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Esophageal Perforation

posted Jul 30, 2013, 11:08 AM by Purnema Madahar   [ updated Jul 30, 2013, 11:08 AM ]

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Good day, sorry for the delay as I know all of you are anxiously awaiting to read the RAT entry…

Friday we had a case of a 54 year old man who was unfortunate enough to perforate his esophagus via ingestion of a fishbone. Also unfortunate for you guys there are no good reviews out there regarding esophageal perforations-and especially not on fishbones. Fortunate for you guys it was my job to compile what little was out there. Read on. It’s quick.

Background:
When people usually hear esophageal perforation they automatically think was this patient retching or did this patient have a procedure done. Who thinks fishbone (except Norman)? Technically, Boerhaave’s is rupture in the sense there is increased intraesophageal pressure. So retching is not the only cause of Boerhaave’s-apparently weightlifting and “childbirthing” are other causes. Most common cause is iatrogenic and typically from an endoscope. Here’s a small breakdown:

Iatrogenic:                                                                          45-75%
Increased intraesophageal pressure:                      5-20%
Traumatic:                                                                           4-10%
Ingestion:                                                                            0-12%
Misc (cancer, infection, aortic dissection):            0-5%

Clinical Presentation:
This is probably the most important part for you guys. As seen in our case, but a problem in general is the overlapping symptoms with other causes of chest pain. Everyone did well prioritizing the most lethal differentials, but esophageal perforation came in at number 12. Shingles was number 4, above aortic dissection. So how does esophageal perforation chest pain present?

Most common complaint will be chest pain (about 70% of cases). Less common but probably more specific complaint is the dysphagia and likely odynophagia. Pain can radiate to the shoulder and back, and in 25% of patients it is followed by vomiting and shortness of breath. When the vomiting and chest pain is accompanied by subcutaneous emphysema, they have earned the Mackler triad-seen in only about maybe 50% of cases. Important to note, bleeding is rare.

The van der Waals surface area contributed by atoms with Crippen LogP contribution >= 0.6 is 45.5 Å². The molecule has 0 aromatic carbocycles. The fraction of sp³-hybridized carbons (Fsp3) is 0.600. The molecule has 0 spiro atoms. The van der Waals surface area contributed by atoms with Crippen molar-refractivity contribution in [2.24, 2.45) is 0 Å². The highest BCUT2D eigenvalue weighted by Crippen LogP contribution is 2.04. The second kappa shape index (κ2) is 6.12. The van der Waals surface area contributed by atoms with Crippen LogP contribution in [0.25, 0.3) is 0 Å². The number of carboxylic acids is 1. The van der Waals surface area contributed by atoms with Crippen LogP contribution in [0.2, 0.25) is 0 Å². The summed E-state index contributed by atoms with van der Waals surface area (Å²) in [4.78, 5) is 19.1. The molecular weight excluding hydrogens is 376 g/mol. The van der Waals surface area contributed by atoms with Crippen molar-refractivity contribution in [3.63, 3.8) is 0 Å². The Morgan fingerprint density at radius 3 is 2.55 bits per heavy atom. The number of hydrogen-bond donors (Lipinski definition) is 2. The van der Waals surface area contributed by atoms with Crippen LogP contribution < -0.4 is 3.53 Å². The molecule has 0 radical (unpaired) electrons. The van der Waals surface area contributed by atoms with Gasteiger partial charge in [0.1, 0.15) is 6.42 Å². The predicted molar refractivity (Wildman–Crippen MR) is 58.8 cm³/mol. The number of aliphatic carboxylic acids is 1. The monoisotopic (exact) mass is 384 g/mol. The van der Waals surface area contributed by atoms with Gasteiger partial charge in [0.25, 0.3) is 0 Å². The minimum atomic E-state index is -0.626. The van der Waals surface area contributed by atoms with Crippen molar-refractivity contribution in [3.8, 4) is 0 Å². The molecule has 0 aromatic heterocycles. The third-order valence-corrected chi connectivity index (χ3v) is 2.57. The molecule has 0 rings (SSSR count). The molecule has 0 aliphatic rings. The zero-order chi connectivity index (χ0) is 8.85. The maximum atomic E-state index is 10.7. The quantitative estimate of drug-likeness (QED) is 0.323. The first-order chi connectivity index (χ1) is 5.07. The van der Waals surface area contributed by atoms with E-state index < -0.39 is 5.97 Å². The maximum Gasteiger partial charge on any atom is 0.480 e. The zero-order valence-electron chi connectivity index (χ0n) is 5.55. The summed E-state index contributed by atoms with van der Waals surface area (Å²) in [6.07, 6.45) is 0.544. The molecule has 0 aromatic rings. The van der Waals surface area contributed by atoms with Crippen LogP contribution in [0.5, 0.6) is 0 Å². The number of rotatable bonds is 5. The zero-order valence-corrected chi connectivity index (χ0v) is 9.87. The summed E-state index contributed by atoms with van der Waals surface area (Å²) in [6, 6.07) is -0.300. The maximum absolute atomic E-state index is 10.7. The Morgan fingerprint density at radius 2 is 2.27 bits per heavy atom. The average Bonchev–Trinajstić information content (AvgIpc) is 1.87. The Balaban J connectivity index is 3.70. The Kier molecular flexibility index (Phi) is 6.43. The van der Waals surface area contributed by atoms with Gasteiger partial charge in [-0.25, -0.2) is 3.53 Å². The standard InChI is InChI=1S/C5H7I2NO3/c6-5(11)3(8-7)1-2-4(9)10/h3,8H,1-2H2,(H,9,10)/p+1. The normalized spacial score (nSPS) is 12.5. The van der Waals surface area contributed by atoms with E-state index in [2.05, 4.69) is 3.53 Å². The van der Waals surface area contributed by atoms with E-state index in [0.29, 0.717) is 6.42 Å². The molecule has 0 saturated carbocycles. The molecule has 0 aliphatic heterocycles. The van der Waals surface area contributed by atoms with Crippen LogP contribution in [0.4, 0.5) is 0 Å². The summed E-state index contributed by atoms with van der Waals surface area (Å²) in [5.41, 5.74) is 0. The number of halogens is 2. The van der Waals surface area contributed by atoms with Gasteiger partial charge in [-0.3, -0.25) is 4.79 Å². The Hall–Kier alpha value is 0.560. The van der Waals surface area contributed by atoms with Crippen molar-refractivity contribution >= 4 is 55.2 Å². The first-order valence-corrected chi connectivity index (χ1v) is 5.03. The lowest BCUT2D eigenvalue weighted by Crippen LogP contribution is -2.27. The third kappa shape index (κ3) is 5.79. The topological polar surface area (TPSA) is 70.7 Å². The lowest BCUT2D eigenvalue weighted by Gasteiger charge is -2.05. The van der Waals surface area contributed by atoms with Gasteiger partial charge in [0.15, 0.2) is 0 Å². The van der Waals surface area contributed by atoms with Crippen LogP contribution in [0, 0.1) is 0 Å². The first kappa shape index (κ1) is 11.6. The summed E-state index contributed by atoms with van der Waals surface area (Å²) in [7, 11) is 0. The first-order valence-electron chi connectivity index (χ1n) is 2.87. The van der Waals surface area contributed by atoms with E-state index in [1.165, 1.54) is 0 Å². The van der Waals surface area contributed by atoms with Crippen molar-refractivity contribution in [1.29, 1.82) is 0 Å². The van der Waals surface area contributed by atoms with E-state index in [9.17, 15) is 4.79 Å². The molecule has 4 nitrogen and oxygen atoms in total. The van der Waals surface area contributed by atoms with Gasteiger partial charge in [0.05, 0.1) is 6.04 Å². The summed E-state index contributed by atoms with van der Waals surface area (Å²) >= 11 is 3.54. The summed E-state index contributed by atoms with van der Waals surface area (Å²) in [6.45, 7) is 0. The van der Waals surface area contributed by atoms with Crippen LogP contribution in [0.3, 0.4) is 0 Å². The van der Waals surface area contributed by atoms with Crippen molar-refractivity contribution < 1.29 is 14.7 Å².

The initial injury can present with localized pain but when the luminal contents pour into the mediastinum that’s when these patients complain of diffuse substernal chest pain that is all over. When that turns into mediastinitis that’s when you can expect high fevers, sepsis, and potential cardiopulmonary collapse. Mortality is, needless to say, high.

Diagnostic Workup
Patients will usually have leukocytosis by the time they present. If you are on the floors, patients come packaged with a complimentary chest film; however, as an outpatient physician you should order it. The CXR can reveal pleural effusions, pneumomediastinum, subcutaneous emphysema, hydrothorax, and pneumothorax. In our patient, all he had was pleural effusions, which can either be erosion of gut contents through the mediastinal pleura into the lung pleura or a sympathetic reflex without erosion. If you jump to the CT scan, it can show oral contrast leak, mediastinitis, as well as better resolution of the same findings on CXR. If clinical suspicion is high (ie “doctor I ate a fishbone and it definitely perforated my esophagus”), then you would probably want EGD. However, you can’t scope them in the acute setting, but you can have them drink water-soluble gastrograffin. Only use Barium if the gastrograffin contrast esophagogram is negative for leak as you do not want to cause barium-related inflammation of the mediastinum. Lastly, EGD is your best test that can directly visualize the injury. Bottom line here is, if you diagnose it or if your suspicion is high, call surgery!

Management:
Esophageal perforation management basically falls into emergent or conservative management. Emergent means to the OR. Conservative management means the perforation is contained (no leak on imaging) and the patient is not hemodynamically unstable. History can be important here again, because iatrogenic injuries caused by EGD can usually be managed conservatively. Our patient kind of received both due to difficulty in establishing diagnosis. Whether they are or not going to the OR, logically, these patients should be: NPO, on broad spectrum antibiotics for anaerobe and Gram positive/negative aerobes, NG tube, and they may need percutaneous drains if necessary. Again, call your Surgery and GI consults.

Take home:
1. If things aren’t making sense, especially after negative tests or incongruous results, please go back to the bedside and get more information from the patient.

2. Retching and endoscopes are not the only causes esophageal perforation.

3. Esophageal perforation es un emergencia! 

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